New delegated authority could sink DOD unions

The Pentagon (Photo by Ivan Cholakov / Shutterstock) 

Last week, the Trump administration advanced a policy giving the defense secretary the authority to circumvent collectively bargaining with Defense Department employees.

"When new missions emerge or existing ones evolve, the Department of Defense requires maximum flexibility to respond to threats to carry out its mission of protecting the American people," the memo said. "This flexibility requires that military and civilian leadership manage their organizations to cultivate a lethal, agile force adaptive to new technologies and posture changes."

If the policy is put into practice, according to one union attorney, union agreements covering civilian Defense Department workers would suddenly cease to be in effect.

The Civil Service Reform Act of 1978 allows agencies and subagency components to suspend collective bargaining in case of emergency situations, but previous administrations have only exercised it on a handful of occasions relating to specific national security concerns.

National Federation of Federal Employees' (NFFE) General Counsel Jeff Friday cited one instance in which the Department of Justice suspended collective bargaining agreements in the wake of 9/11.

"The memo's policy is unclear," Friday said in an interview with FCW. "It's hard to say what would hold up in court [if challenged]. The authority given to the president within the provision was meant for legitimate purposes relating to national security."

NFFE represents 110,000 federal employees, including 20,000 DOD employees.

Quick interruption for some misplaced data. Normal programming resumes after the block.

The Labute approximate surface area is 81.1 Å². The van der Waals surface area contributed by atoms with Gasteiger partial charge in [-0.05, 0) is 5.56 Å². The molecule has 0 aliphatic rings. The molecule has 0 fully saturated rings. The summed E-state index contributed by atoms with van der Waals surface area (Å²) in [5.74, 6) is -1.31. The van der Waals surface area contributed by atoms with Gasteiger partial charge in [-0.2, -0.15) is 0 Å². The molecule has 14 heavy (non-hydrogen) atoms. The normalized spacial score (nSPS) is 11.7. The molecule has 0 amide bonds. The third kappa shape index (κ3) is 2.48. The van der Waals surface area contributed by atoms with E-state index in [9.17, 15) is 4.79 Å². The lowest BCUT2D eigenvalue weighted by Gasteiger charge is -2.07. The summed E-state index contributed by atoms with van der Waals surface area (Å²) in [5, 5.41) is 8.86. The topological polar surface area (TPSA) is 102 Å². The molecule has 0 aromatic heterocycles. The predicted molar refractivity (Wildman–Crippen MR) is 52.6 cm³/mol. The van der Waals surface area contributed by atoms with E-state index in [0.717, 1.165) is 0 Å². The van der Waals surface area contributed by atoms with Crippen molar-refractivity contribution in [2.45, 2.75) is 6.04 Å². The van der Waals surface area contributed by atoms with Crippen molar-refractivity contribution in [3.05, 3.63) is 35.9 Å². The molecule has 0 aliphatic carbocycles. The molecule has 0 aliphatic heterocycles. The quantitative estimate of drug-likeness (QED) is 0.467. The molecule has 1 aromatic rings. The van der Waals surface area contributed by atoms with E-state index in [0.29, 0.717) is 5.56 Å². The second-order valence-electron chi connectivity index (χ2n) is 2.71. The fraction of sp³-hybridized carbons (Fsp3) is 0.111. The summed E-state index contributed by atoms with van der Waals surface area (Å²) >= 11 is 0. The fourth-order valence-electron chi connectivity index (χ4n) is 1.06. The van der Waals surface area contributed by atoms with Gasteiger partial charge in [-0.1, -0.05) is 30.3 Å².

According to Friday, no one had mentioned the memo thus far during ongoing contract negotiations with NFFE employees. Friday said the union is waiting to see if the administration provides further guidance.

He added that if the memo went into effect as written, "it would be as if the employees suddenly had no union. They would have no collective bargaining rights or any say in their working conditions."

Employees would still have rights to appeal to the Merit Systems Protection Board if they were suddenly dismissed, Friday said, but those rights have diminished according to the provisions of three controversial workforce orders President Donald Trump signed into law in May 2018.

"The existence of the memo is a potentially very concerning concept, which seems to just be another anti-union attack among many," Friday said.

The memo requires advance notice to be published in the Federal Register before the defense secretary or other authorized official actually uses the authority.

About the Author

Lia Russell is a staff writer and associate editor at FCW covering the federal workforce. Before joining FCW, she worked as a freelance labor reporter in San Francisco for outlets such SF Weekly, The American Prospect and The Baffler. Russell graduated with a bachelor's degree from Bard College.

Contact Lia at [email protected] and follow her on Twitter at @LiaOffLeash.


  • Elections
    voting security

    'Unprecedented' challenges to safe, secure 2020 vote

    Our election infrastructure is bending under the stress of multiple crises. Administrators say they are doing all they can to ensure it doesn't break.

  • FCW Perspectives
    zero trust network

    Can government get to zero trust?

    Today's hybrid infrastructures and highly mobile workforces need the protection zero trust security can provide. Too bad there are obstacles at almost every turn.

Stay Connected


Sign up for our newsletter.

I agree to this site's Privacy Policy.